A Thalassophobe’s Guide to Raising Beach Babies

Let me state this plainly: I am not a beach person.

Does the beach have any redeeming qualities? I think not. Let’s start with the sand. It’s like itchy glitter: once you touch it, you will find it all over you and all your possessions for the rest of your day, if not longer. It stings when the wind blows and gets in your food and babies don’t understand why wiping their sandy tongues with sandy hands multiplies the sand in their mouths tenfold.

Then there’s the sun. My fair Irish skin starts burning if I even think about the sun. And there’s nowhere to hide from it at the beach. I can’t apply sunblock often enough, setting timers so I don’t forget, scooting around on towels to try to keep myself under the umbrella’s shade.

The Worst Part

And the ocean? This is the worst part. It’s more than just not liking the water. I’m genuinely scared of natural water– thalassophobia– which started when I was in kindergarten and my teacher stepped on a sea urchin. If I can’t see my feet, I don’t want to be in it. Clear water is honestly not that much better. I’ve tried Hawaii, the Bahamas, Cozumel… I just don’t want to be in it. What lurks just beyond what I can see? Pinchy little crabs? Jellyfish? Stingrays? I don’t want things unknown touching me. Let’s not even get started on the concept of riptides.

But as a parent, I especially don’t want my children to not like something because of me. I don’t want my kids to never eat peas because I don’t like them, so I serve them. I don’t want them to never go in the water because I’m scared of it, so we go to the beach and encourage splashing around. I get in the water as much as I can handle and put on a smiley face.

So to the Beach We Go

Considering my parents have a dream beach house in Waveland, MS, I’m slowly acknowledging that we’re going to become beach people, whether I like it or not. So to the beach we go. My three year old was a happy splasher as a baby but is much more hesitant nowadays. He takes a lot of encouragement and needs his own time to warm up to the idea of getting wet. But this boy loves the sand. He loves to dig and play and build and is right at home in the horrid grittiness. So to the beach we go. My ten month old is fearless and a fan of sand, sun, and sea. He just wants to do everything big brother does, and as determined, big brother is a fan of the beach. So… to the beach we go.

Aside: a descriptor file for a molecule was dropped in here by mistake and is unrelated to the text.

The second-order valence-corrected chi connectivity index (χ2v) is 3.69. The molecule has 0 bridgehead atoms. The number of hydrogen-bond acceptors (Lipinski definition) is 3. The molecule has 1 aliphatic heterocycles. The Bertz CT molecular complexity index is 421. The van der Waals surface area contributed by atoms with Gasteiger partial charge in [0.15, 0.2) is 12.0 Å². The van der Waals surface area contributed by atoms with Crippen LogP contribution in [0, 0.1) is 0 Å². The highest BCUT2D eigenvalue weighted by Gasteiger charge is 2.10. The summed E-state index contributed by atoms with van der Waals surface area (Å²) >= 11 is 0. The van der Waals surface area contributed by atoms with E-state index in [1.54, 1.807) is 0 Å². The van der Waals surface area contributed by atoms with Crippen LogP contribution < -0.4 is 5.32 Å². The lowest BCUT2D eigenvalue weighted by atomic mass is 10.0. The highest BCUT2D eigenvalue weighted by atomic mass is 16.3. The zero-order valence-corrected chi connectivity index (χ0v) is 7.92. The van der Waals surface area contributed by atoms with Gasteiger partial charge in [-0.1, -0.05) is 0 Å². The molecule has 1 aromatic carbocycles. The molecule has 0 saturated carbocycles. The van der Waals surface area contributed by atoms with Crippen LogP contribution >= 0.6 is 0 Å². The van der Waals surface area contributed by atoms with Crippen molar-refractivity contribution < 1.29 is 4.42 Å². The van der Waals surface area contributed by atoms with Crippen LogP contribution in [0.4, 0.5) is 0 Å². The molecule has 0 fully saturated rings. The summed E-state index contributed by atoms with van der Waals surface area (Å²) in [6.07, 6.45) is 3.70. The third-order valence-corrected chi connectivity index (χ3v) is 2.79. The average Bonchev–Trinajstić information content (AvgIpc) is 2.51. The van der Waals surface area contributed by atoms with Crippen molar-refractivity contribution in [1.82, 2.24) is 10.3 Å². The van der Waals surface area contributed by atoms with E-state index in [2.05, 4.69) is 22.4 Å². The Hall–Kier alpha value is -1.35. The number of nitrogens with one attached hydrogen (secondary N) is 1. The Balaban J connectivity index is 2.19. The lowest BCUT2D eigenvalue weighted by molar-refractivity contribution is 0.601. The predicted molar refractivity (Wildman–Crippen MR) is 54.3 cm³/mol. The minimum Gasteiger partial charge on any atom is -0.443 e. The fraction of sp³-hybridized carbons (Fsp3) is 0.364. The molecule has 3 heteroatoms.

One of my favorite pictures is a candid shot taken by my sister on my oldest son’s first trip to the beach at seven months old. He looks so small in my arms as I hold him and face the gulf, which scares me so, but I want nothing more than for him to be better than my fears. The picture strikes me as about so much more than being at the beach. It’s all of parenthood captured in one shot– wanting so much for your children, wanting them to never be held back by what holds you. It’s a picture of me standing before my fear, child in my arms, ready to conquer it for his sake, if you will. A bit of a dramatic interpretation, perhaps, but that’s what I see in the picture.

Raising beach babies when you’re scared of the ocean is not that much different from parenting in any other situation. You do what you have to do– even if you don’t want to– even if you’re scared– because you want the world for your children. You want everything to be better for them. You want it for them no matter the discomfort to you.

I’m not a beach person… but I will be for my beach babies.

Erica Tran
Erica lives in Kenner with her husband Michael and her three sons, Benjamin, Joshua, and Elijah. After graduating from UL Lafayette with a degree in advertising and landing her dream job, she left her chosen field and now works part time as an administrative assistant for a Catholic retreat movement. She spends the rest of her time at home with her boys, finding lost toys and actively ignoring various messes. In 2019, she self-published her first book, The Sister. There's not a lot of free time between working, reading and writing, and chasing her kids, but in those moments she's usually sprawled on the sofa in casual denial about just how messy her house is.


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